\\u000a Normal bladder function is characterized by storage of adequate volumes of urine at low pressures without leakage and without\\u000a unwanted bladder sensations (urgency) interspersed with short time periods of efficient unimpeded expulsion of urine. Tightly\\u000a regulated neural control of the bladder and outlet (urethral complex, i.e., internal and external urethral sphincters) is\\u000a required for the proper integration of urinary storage

Toby C. Chai; Todd J. Lehrfeld

91

Drug delivery device for bladder disorders  

E-print Network

Several pathologies associated with the bladder have wide impacts on society. Overactive bladder (OAB) and interstitial cystitis/painful bladder syndrome (IC/PBS) are chronic urological conditions characterized by pain, ...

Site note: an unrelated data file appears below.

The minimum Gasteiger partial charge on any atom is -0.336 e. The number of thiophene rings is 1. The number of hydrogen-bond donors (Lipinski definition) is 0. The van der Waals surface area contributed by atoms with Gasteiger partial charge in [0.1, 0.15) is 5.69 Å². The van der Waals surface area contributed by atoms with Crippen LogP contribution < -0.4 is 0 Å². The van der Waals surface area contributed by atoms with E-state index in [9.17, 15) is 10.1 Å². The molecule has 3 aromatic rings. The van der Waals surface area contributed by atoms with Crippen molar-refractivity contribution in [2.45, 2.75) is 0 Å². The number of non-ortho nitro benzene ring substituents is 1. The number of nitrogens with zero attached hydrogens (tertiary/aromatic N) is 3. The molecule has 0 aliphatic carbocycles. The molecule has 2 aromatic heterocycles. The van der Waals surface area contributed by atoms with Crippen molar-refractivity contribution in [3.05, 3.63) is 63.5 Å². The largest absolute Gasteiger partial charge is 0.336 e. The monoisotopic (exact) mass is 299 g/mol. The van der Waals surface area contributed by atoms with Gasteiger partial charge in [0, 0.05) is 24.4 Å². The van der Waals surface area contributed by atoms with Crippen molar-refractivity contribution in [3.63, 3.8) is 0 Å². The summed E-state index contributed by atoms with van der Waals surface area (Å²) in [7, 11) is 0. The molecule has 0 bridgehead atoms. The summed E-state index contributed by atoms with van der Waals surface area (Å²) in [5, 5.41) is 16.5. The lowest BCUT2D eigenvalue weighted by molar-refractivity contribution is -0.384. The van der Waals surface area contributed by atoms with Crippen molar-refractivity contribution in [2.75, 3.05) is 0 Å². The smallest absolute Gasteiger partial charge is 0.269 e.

Lee, Heejin, 1976-

2009-01-01

92

Bladder outlet obstruction treated with transurethral ultrasonic aspiration  

NASA Astrophysics Data System (ADS)

Fifty-nine males with bladder outlet obstruction were treated with transurethral ultrasonic aspiration of the prostate. Utilizing a 26.5 French urethral sheath, surgery was accomplished with a 10 French, 0-700 micron vibration level ultrasonic tip with an excursion rate of 39 kHz. Complete removal of the adenoma was accomplished, followed by transurethral electrocautery biopsies of both lateral lobes to compare pathologic specimens. One-year follow-up revealed satisfactory voiding patterns in 57 of 59 men (96%). Two men developed bladder neck contractures. Pathologic comparisons showed 100% correlation between aspirated and TUR specimens (56 BPH, 3 adeno-carcinoma). Forty-sevel men were active sexually preoperatively (6 with inflatable penile prostheses). Post ultrasonic aspiration, 46 men had erectile function similar to preoperative levels with one patient suffering erectile dysfunction. Forty men (85%) had antegrade ejaculation while 7 (15%) experienced retrograde or retarded ejaculation. No patients were incontinent.